Introduced in the manner now customary – “Amanda F*cking Palmer” – and opening with the fan favourite piano pounding bruiser Astronaut, long-time followers of the former Dresden Doll and spouse of fantasy author Neil Gaiman could be forgiven for thinking this was business as usual.

The first hint at a new incarnation of the Boston native came in the curious but inspired choice of support, musical stand-up Andrew O’Neill. Blending elements of the scattergun stream of consciousness of a Tony Law or Brian Gittens with the supreme affability of an Eddie Izzard, O’Neill’s self-deprecation and righteous anger at the most ridiculous of things was a welcome inclusion.

O’Neill himself was a gateway to the newly goofballed Palmer, who interspersed darkly humorous or just pitch black cabaret classics Missed Me, Coin-Operated Boy and Mrs O with the lighter meditation on a new mum’s comic failures, A Mother’s Confession. A never-more endearing stage persona made nearly three hours (if you include a not really impromptu interval ukulele cover of Radiohead’s Creep) fly by.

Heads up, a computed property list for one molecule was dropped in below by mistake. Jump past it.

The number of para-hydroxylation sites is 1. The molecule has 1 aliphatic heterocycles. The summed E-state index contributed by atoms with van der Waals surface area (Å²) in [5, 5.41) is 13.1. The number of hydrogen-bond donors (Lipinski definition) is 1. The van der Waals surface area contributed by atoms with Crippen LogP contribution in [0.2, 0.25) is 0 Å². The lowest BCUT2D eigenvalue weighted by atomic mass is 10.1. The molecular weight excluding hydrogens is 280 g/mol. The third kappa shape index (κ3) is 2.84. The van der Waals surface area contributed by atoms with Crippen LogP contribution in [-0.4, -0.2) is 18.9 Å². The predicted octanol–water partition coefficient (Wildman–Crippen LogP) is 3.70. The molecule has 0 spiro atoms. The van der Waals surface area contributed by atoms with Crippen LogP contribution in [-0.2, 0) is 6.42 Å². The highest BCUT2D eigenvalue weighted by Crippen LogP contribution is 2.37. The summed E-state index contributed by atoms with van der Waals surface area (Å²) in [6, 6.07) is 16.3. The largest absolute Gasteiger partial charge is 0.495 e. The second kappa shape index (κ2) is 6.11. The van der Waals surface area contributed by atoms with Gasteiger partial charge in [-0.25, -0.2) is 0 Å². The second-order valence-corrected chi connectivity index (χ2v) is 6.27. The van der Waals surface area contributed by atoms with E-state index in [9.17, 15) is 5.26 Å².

The second half revealed something more substantial though: an on-stage confessional regarding a ‘rough few years’ of public scorn (that whole Kickstarter affair), abortion, miscarriage and the death of loved ones accompanied the desolate The Bed Song and the utterly heart-breaking highpoint The Ride as Palmer’s performance entered the realms of greatness. The prospect of an October Dresden Dolls reunion (unexpectedly announced for the first time here), based on the quality of newer material, is truly something to relish.